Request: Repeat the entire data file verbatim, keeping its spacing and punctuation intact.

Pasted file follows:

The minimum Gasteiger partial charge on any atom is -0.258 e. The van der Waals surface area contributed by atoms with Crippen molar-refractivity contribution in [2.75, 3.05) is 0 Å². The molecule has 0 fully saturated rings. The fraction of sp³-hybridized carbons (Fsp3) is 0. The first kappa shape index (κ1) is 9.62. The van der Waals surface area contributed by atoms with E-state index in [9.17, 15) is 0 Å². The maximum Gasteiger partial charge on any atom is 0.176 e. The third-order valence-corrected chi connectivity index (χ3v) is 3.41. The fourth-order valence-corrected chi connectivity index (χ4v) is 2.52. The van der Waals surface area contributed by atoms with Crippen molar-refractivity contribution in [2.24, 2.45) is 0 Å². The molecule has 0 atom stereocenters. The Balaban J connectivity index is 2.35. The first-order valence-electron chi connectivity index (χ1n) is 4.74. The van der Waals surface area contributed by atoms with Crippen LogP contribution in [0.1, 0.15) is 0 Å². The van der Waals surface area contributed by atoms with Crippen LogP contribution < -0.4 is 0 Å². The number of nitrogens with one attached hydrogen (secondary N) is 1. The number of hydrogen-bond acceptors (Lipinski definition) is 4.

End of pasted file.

The minimum Gasteiger partial charge on any atom is -0.258 e. The van der Waals surface area contributed by atoms with Crippen molar-refractivity contribution in [2.75, 3.05) is 0 Å². The molecule has 0 fully saturated rings. The fraction of sp³-hybridized carbons (Fsp3) is 0. The first kappa shape index (κ1) is 9.62. The van der Waals surface area contributed by atoms with E-state index in [9.17, 15) is 0 Å². The maximum Gasteiger partial charge on any atom is 0.176 e. The third-order valence-corrected chi connectivity index (χ3v) is 3.41. The fourth-order valence-corrected chi connectivity index (χ4v) is 2.52. The van der Waals surface area contributed by atoms with Crippen molar-refractivity contribution in [2.24, 2.45) is 0 Å². The molecule has 0 atom stereocenters. The Balaban J connectivity index is 2.35. The first-order valence-electron chi connectivity index (χ1n) is 4.74. The van der Waals surface area contributed by atoms with Crippen LogP contribution in [0.1, 0.15) is 0 Å². The van der Waals surface area contributed by atoms with Crippen LogP contribution < -0.4 is 0 Å². The number of nitrogens with one attached hydrogen (secondary N) is 1. The number of hydrogen-bond acceptors (Lipinski definition) is 4.